Had this been the only instruction concerning the wording "in manner and form charged in the indictment” there would have been reversible error by the court, since the jury would be left to its own determination of the material allegations to be proven. (People v. McGown, 388 Ill. 347.) The giving of such an instruction, however, has been held not to constitute reversible error where other *288instructions given in the case define the essential elements of the crime with which the defendant is charged. People v. McGown, 388 Ill. 347; People v. Berne, 384 Ill. 334; People v. Hartwell, 341 Ill. 155; People v. McGrane, 336 Ill. 404.

An examination of the record discloses that the third instruction given on behalf of the People sets out all of the allegations that must be proved by the prosecution to find the defendant guilty. When these instructions are considered together the jury could not have been misled by the language complained of in instruction No. 17 given on behalf of the People.

The instructions, when considered as a series, fully and accurately advised the jury as to the law applicable to the case. We are satisfied that plaintiff in error had a fair trial and that the evidence shows his guilt beyond a reasonable doubt. There is no reversible error in the record.

The plaintiff in error complains that the trial judge failed to exclude testimony of witnesses Watkins and Houston, wherein they identified the defendant’s gun as the same or similar to the one used to kill Slater, as incompetent and improper. We fail to see wherein such identification could be prejudicial to the defense, where there was absolutely no dispute as to the lethal weapon. The defendant admitted the shooting and that this gun was the weapon used. It is true that such identification might be an implied recognition of the reliability of the witnesses, but it is not the only fact upon which the jury might base its positive credibility determination. Inasmuch as the plaintiff in error fails to indicate wherein this evidence shows sufficient grounds of error, we are unable to see a basis for prejudicial error.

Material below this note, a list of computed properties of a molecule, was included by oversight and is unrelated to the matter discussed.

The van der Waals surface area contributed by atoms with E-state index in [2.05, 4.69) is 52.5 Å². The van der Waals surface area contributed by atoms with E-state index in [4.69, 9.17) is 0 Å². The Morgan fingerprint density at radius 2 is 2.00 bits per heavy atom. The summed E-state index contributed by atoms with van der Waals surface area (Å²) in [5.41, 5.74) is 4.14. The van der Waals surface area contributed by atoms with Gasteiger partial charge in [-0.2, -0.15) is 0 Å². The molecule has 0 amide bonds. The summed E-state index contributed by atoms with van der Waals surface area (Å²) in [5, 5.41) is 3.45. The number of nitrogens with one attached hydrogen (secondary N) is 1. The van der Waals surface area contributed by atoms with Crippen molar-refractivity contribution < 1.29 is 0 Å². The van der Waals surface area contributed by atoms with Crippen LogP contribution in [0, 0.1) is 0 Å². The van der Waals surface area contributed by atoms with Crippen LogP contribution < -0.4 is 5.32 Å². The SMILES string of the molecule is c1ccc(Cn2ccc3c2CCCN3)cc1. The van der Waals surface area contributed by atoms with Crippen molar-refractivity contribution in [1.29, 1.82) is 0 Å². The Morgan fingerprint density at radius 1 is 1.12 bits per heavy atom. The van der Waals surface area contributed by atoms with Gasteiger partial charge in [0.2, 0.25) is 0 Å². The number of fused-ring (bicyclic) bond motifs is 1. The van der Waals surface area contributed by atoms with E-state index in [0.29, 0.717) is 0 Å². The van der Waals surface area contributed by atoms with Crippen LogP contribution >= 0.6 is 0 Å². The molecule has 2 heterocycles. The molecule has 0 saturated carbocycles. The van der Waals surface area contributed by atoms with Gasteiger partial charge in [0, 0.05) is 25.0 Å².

We have found a satisfactory determination of defendant’s guilt with no room for a reasonable doubt on the basis of self-defense. The instructions given were proper, and there was no error in the refusal of instructions. *289There being no error in the evidence allowed, in the absence of other circumstances we believe the plaintiff in error was justifiably convicted of murder.

The judgment of the Cook County criminal court is accordingly affirmed.

. Judgment affirmed.